Clothing is Gaining Assistive Roles

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Social Technologies reports that clothing is gaining assistive roles such as aiding performance in leisure activities, enabling tasks that might be otherwise physically daunting, and providing medical or physical protection.

Converging social and technological drivers are spurring change in attire. In a new report about assistive clothing, Denise Chiavetta, leader of Social Technologies' Technology Foresight project, explains the focus on clothing as a tool or platform for delivery of assistance as much as a basic way to stay comfortable and/or fashionable.

Social drivers include demographics, health concerns, and consumer trends:

  • Aging. Aging populations may raise the incidence of degraded physical abilities, such as speed of movement or manual dexterity.
  • Health. Beyond aging, public health issues such as obesity, infectious diseases, and environmental threats are creating demand for new means of assistance and protection for many consumers in World 1.
  • Professional amateurism. Growth of professional amateurism (pro-am) is driving desire among average consumers for "professional-grade" performance, with all attendant tools and equipment.
  • Isolation. In the area of healthcare applications, the fact that more people will be living alone in many World 1 countries in coming years will heighten the need for ways to monitor and treat more isolated individuals.

Technology drivers include improvements in applied science:

  • Materials. Advances in materials science allow new fibers and materials to be used for elasticity, electrical conductivity, strength-focusing, and other targeted capabilities.
  • Human physiology. Better understanding of biomechanics and physiology enables engineers and designers to create clothing that optimizes human movement.
  • Enhancement. The creep of technologically enabled enhancement in other spheres, from new pharmaceuticals for focus, to performance-enhancing drugs, continues to drive the spiral of demand for more assistance in human capabilities.
  • Wireless networking. New wireless technologies allow clothing to be used as a monitoring and computing platform.


"Assistive clothing will extend to more areas of life, including sports and fitness, assistance for the disabled, and ultimately, general everyday use," Chiavetta explains, pointing to several applications:

  •     Sports and fitness. Assistive clothing has made significant inroads in the sports and fitness market, arguably beginning with the dawn of the athletic shoe in the early 1900s. In 2008, assistance in sport and fitness has become much more complex and high-tech; advanced materials are being used to take seconds off performance or allow runners and cross-trainers to focus energy in certain movements while minimizing others.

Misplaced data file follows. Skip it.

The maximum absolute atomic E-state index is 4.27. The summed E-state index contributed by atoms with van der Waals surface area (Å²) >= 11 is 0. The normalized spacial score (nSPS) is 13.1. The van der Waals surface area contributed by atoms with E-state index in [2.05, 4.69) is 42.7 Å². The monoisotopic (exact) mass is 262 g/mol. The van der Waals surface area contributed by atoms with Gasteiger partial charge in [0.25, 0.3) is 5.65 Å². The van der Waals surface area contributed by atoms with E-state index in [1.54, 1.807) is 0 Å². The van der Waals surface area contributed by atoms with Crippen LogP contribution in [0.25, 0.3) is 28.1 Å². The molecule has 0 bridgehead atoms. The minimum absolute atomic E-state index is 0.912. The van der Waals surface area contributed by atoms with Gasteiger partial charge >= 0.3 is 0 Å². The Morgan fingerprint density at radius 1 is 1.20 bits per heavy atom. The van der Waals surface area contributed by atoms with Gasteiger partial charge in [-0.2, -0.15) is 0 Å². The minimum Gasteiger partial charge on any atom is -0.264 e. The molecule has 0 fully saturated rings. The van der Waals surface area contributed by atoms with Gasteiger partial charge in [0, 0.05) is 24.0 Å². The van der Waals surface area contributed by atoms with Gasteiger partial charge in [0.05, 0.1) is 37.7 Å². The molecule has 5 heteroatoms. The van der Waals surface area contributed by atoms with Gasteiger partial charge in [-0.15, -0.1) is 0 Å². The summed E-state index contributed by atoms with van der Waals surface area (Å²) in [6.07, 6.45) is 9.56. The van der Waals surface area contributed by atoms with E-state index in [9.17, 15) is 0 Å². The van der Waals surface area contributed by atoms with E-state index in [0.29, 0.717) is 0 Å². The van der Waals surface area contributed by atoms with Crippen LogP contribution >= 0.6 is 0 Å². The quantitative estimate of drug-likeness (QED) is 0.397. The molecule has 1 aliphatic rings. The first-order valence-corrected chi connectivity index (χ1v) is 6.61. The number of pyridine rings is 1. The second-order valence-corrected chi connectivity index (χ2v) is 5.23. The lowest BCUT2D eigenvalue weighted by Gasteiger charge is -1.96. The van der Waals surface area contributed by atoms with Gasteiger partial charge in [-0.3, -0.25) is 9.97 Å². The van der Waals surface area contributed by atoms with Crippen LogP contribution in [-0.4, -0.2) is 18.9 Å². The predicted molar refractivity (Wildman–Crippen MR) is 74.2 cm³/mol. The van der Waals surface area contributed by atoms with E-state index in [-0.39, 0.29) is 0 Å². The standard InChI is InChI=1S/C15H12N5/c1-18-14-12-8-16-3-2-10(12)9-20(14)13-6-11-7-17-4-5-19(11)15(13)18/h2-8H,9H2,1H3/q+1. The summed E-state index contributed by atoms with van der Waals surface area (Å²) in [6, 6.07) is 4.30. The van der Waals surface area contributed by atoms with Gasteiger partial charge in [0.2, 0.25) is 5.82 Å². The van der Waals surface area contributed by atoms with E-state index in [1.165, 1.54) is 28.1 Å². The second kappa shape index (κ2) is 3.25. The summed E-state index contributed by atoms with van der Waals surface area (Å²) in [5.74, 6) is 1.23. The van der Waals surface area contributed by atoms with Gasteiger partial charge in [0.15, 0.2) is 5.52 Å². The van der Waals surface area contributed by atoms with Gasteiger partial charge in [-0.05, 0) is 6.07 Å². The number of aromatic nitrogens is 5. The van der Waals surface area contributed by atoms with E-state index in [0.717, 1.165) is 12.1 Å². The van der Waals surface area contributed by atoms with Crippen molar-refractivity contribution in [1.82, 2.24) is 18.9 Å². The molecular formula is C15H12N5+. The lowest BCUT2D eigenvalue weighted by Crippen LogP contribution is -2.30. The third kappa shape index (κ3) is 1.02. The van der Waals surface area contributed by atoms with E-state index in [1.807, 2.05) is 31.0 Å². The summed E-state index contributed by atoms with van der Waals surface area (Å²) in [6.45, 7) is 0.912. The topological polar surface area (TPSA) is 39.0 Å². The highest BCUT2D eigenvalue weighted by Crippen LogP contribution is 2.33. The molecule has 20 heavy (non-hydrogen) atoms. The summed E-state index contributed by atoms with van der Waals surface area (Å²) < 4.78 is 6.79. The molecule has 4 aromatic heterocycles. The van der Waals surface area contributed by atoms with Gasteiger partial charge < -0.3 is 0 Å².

•     Disabilities. Much of the advanced research and development being undertaken in physically assistive technologies for people with disabilities currently focuses on bionic limbs and other computer-enhanced prosthetics. University of Michigan scientists are among the researchers developing close-fitting robotic exoskeletons to assist people with disabilities or temporary weaknesses due to injury or muscle tremors.
  •     Everyday use. Assistive clothing will eventually trickle down to everyday uses as innovations emerge from health and fitness areas. Already, "specialist" clothing such as athletic compression garments have found their way into ordinary wardrobes. Clothing from sports such as mountain climbing and snowboarding also has penetrated mainstream markets.

Learn more
To discuss the business applications of assistive clothing, set up an interview with futurist Denise Chiavetta by sending an email to Hope Gibbs (

Denise Chiavetta ) Futurist / Leader, Technology Foresight
Denise Chiavetta is the leader of Social Technologies' Technology Foresight project, a multiclient strategic information service that identifies and examines emerging shifts in science and technology and analyzes the business implications of these changes. Previously the head of Future Technologies at The Coca-Cola Company, Denise has a BS in electrical engineering from Clarkson University and an MS in studies of the future from the University of Houston-Clear Lake. Areas of expertise: Energy (green, renewable, oil), environment and sustainability, food and beverage, health and medicine, future of technology.

About ) Technology Foresight
The series cited above is part of Social Technologies' Technology Foresight project, the science and technology section of the company's Futures Consortium program--a multiclient strategic information service that identifies and examines important emerging shifts in science and technology, and analyzes the business implications of these changes. For more information, visit

About ) Social Technologies
Social Technologies is a global research and consulting firm specializing in the integration of foresight, strategy, and innovation. With offices in Washington DC, London, and Shanghai, Social Technologies serves the world's leading companies, government agencies, and nonprofits. A holistic, long-term perspective combined with actionable business solutions helps clients mitigate risk, make the most of opportunities, and enrich decision-making. For information visit


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